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Turning and turning in the widening gyre
The falcon cannot hear the falconer;
Things fall apart; the centre cannot hold;
Mere anarchy is loosed upon the world,
The blood-dimmed tide is loosed, and everywhere
The ceremony of innocence is drowned;
The best lack all conviction, while the worst
Are full of passionate intensity.
Surely some revelation is at hand;
Surely the Second Coming is at hand.
The Second Coming! Hardly are those words out
When a vast image out of Spiritus Mundi
Troubles my sight: somewhere in sands of the desert
A shape with lion body and the head of a man,
A gaze blank and pitiless as the sun,
Is moving its slow thighs, while all about it
Reel shadows of the indignant desert birds.
The darkness drops again; but now I know
That twenty centuries of stony sleep
Were vexed to nightmare by a rocking cradle,
And what rough beast, its hour come round at last,
Slouches towards Bethlehem to be born?
–William Butler Yeats, The Second Coming first published in The Dial (Nov. 1920)
No poem has been quoted and applied to the American dilemma in Iraq with quite the frequency of this one. And most of the citations show a crude and self-serving understanding of Yeats. On the other hand, one is spot-on. It was authored by the New York Times’s Adam Cohen:
“The Second Coming” is a powerful brief against punditry. The Christian era was about the ability to predict the future: the New Testament clearly foretold the second coming of Christ. In the post-Christian era of which Yeats was writing there was no Bible to map out what the next “coming” would be. The world would have to look toward Bethlehem to see what “rough beast” arrived.
This skepticism about predicting the future has more relevance to the Iraq war than any of the poem’s much-quoted first eight lines. The story of the Iraq war is one of confident predictions that never came to pass: “We will find weapons of mass destruction”; “we will be greeted as liberators”; “the insurgency is in its last throes.”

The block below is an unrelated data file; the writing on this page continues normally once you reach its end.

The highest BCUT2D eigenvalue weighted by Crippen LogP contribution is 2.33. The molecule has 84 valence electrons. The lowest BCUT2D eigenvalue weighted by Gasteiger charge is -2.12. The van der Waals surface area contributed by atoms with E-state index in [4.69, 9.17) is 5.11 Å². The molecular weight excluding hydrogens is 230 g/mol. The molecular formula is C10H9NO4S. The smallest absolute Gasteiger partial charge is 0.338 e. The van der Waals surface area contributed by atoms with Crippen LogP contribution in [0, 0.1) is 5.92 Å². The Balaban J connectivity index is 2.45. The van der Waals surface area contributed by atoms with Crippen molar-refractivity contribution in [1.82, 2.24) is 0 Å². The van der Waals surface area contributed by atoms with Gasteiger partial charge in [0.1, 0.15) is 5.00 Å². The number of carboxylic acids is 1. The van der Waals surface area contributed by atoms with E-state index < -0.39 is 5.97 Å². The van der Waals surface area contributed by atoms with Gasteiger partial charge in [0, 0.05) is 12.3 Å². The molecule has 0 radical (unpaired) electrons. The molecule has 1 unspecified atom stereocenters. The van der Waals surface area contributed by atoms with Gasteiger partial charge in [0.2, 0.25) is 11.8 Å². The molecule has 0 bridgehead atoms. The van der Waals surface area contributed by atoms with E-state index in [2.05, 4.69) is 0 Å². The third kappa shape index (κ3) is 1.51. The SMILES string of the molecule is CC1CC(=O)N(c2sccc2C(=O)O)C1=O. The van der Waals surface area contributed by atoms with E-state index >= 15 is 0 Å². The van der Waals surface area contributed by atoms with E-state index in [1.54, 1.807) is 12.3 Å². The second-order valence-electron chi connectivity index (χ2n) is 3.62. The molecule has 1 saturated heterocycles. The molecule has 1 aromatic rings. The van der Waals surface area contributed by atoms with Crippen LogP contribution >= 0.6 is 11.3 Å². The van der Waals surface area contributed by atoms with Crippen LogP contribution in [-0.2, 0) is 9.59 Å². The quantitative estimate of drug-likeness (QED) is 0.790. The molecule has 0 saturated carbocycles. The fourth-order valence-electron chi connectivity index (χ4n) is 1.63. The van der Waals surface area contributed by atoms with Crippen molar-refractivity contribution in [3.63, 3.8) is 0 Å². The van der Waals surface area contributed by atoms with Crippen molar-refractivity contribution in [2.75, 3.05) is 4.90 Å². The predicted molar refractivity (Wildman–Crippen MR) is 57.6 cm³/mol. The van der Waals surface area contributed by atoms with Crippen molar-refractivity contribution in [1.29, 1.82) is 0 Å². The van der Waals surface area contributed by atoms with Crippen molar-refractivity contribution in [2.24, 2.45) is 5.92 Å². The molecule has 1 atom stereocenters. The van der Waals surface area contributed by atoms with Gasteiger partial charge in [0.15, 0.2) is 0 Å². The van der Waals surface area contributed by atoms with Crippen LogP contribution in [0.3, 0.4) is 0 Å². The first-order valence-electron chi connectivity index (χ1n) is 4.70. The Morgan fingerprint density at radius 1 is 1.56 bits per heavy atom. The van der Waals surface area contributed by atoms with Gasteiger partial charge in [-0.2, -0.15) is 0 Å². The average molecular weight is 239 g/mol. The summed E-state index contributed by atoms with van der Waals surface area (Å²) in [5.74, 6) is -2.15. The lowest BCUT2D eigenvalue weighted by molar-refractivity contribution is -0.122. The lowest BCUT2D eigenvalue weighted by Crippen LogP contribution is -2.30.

The confident predictors who have been wrong in the past do not hesitate to keep offering up plans. That is true of President Bush, certainly: he talks about what his “troop surge” will do as if he had never been wrong before. It is also true of the pundits. The co-author of “Things Fall Apart,” the Brookings guide to going forward in Iraq, is Kenneth Pollack, who is — incredibly — best known for his 2002 book “The Threatening Storm: The Case for Invading Iraq.”
It is bizarre to see shards of “The Second Coming” appended to the Brookings report, or to any of the other plans and prognostications about the war in Iraq. Yeats, who grew up feeling “sort of ecstasy at the contemplation of ruin,” did not just welcome whatever new order his rough beast was ushering in. He believed the only way it could plausibly be spoken of was in the form of a question.
More from Scott Horton:
Six Questions — October 18, 2014, 8:00 pm
Nathaniel Raymond on CIA interrogation techniques.
Mark Denbeaux on the NCIS cover-up of three “suicides” at Guantánamo Bay Detention Camp
Trudy Lieberman reports on the failed promise of the Affordable Care Act, Sarah A. Topol explores Ukraine’s struggle for a national identity, Dave Madden spends a week in Hollywood’s toughest comedy club, and more
Number of insect fragments allowed by the FDA in a standard jar of peanut butter:
It emerged that, in trying to count her rings, marine geologists had accidentally killed a 507-year-old clam named Ming.
A resident of Chalk Level Township in Missouri discovered the bodies of three dogs packed inside dog-food bags.
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“Shelby is waiting for something. He himself does not know what it is. When it comes he will either go back into the world from which he came, or sink out of sight in the morass of alcoholism or despair that has engulfed other vagrants.”